Religion and the Death Penalty

Speech delivered at Harvard Law School, September 17, 2004; reprinted in Democracy and the Constitution: Landmarks of Contemporary Political Thought (AEI Press, 2006).


The best case for the death penalty—or, at least, the best explanation of it—was made, paradoxically, by one of the most famous of its opponents, Albert Camus, the French novelist, playwright, and World War II Resistance hero. Others complained of the alleged unusual cruelty of the death penalty, or insisted that it was not, as claimed, a better deterrent of murder than, say, life imprisonment, and Americans especially complained of the manner in which it was imposed by judge or jury (discriminatorily or capriciously, for example), and sometimes on the innocent.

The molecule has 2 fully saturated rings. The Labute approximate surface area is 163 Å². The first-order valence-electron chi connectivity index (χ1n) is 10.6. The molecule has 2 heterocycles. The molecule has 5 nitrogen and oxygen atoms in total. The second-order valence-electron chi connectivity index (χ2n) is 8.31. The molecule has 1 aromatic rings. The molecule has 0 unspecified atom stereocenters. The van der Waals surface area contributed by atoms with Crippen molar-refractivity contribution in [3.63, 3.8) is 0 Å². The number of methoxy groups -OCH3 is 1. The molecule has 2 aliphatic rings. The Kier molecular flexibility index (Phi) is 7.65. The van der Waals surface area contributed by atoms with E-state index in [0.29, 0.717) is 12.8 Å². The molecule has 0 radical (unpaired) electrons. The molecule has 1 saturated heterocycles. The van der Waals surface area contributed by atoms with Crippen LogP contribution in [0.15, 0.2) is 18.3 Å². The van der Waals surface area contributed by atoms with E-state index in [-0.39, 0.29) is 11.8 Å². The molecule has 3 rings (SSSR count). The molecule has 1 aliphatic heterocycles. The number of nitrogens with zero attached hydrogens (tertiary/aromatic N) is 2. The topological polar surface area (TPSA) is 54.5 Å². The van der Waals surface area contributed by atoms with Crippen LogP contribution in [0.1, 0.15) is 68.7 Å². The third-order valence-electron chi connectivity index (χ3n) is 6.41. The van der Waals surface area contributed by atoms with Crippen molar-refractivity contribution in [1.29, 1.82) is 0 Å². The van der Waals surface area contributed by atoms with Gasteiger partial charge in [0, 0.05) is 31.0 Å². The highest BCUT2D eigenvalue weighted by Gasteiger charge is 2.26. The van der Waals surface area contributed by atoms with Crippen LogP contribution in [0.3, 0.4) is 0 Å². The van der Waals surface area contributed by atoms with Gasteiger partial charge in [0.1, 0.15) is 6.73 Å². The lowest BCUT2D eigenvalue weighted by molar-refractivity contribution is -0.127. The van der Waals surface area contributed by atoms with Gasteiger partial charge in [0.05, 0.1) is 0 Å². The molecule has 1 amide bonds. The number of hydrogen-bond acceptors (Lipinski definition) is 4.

American Enterprise Institute